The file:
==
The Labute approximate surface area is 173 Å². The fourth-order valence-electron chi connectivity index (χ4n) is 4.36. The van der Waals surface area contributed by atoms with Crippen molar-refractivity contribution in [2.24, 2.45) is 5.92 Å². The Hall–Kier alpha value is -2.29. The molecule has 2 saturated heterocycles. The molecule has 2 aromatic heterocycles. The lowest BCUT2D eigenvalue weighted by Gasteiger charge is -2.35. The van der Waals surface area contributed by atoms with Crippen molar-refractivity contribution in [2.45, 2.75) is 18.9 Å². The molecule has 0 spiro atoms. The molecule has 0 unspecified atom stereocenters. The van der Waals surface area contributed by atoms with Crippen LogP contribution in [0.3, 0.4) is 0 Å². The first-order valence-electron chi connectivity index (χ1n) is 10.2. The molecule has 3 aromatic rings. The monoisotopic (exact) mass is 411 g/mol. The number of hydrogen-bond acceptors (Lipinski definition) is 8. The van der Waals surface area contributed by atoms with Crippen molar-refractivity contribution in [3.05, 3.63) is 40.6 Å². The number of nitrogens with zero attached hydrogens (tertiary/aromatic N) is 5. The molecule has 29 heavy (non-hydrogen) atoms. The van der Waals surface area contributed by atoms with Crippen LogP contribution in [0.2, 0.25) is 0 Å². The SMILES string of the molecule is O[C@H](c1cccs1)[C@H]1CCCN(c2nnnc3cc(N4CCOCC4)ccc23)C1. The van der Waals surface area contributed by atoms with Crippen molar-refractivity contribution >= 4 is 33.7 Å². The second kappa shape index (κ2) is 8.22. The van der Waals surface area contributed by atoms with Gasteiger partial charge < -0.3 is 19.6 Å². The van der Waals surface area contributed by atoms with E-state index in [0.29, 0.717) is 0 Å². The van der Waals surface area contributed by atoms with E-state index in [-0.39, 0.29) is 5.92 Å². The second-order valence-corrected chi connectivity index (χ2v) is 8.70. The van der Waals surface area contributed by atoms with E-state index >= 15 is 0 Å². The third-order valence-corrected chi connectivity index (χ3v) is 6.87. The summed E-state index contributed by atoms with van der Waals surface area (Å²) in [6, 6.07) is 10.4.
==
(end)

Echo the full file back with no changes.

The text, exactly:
The Labute approximate surface area is 173 Å². The fourth-order valence-electron chi connectivity index (χ4n) is 4.36. The van der Waals surface area contributed by atoms with Crippen molar-refractivity contribution in [2.24, 2.45) is 5.92 Å². The Hall–Kier alpha value is -2.29. The molecule has 2 saturated heterocycles. The molecule has 2 aromatic heterocycles. The lowest BCUT2D eigenvalue weighted by Gasteiger charge is -2.35. The van der Waals surface area contributed by atoms with Crippen molar-refractivity contribution in [2.45, 2.75) is 18.9 Å². The molecule has 0 spiro atoms. The molecule has 0 unspecified atom stereocenters. The van der Waals surface area contributed by atoms with Crippen LogP contribution in [0.3, 0.4) is 0 Å². The first-order valence-electron chi connectivity index (χ1n) is 10.2. The molecule has 3 aromatic rings. The monoisotopic (exact) mass is 411 g/mol. The number of hydrogen-bond acceptors (Lipinski definition) is 8. The van der Waals surface area contributed by atoms with Crippen molar-refractivity contribution in [3.05, 3.63) is 40.6 Å². The number of nitrogens with zero attached hydrogens (tertiary/aromatic N) is 5. The molecule has 29 heavy (non-hydrogen) atoms. The van der Waals surface area contributed by atoms with Crippen LogP contribution in [0.2, 0.25) is 0 Å². The SMILES string of the molecule is O[C@H](c1cccs1)[C@H]1CCCN(c2nnnc3cc(N4CCOCC4)ccc23)C1. The van der Waals surface area contributed by atoms with Crippen molar-refractivity contribution >= 4 is 33.7 Å². The second kappa shape index (κ2) is 8.22. The van der Waals surface area contributed by atoms with Gasteiger partial charge < -0.3 is 19.6 Å². The van der Waals surface area contributed by atoms with E-state index in [0.29, 0.717) is 0 Å². The van der Waals surface area contributed by atoms with E-state index in [-0.39, 0.29) is 5.92 Å². The second-order valence-corrected chi connectivity index (χ2v) is 8.70. The van der Waals surface area contributed by atoms with E-state index >= 15 is 0 Å². The third-order valence-corrected chi connectivity index (χ3v) is 6.87. The summed E-state index contributed by atoms with van der Waals surface area (Å²) in [6, 6.07) is 10.4.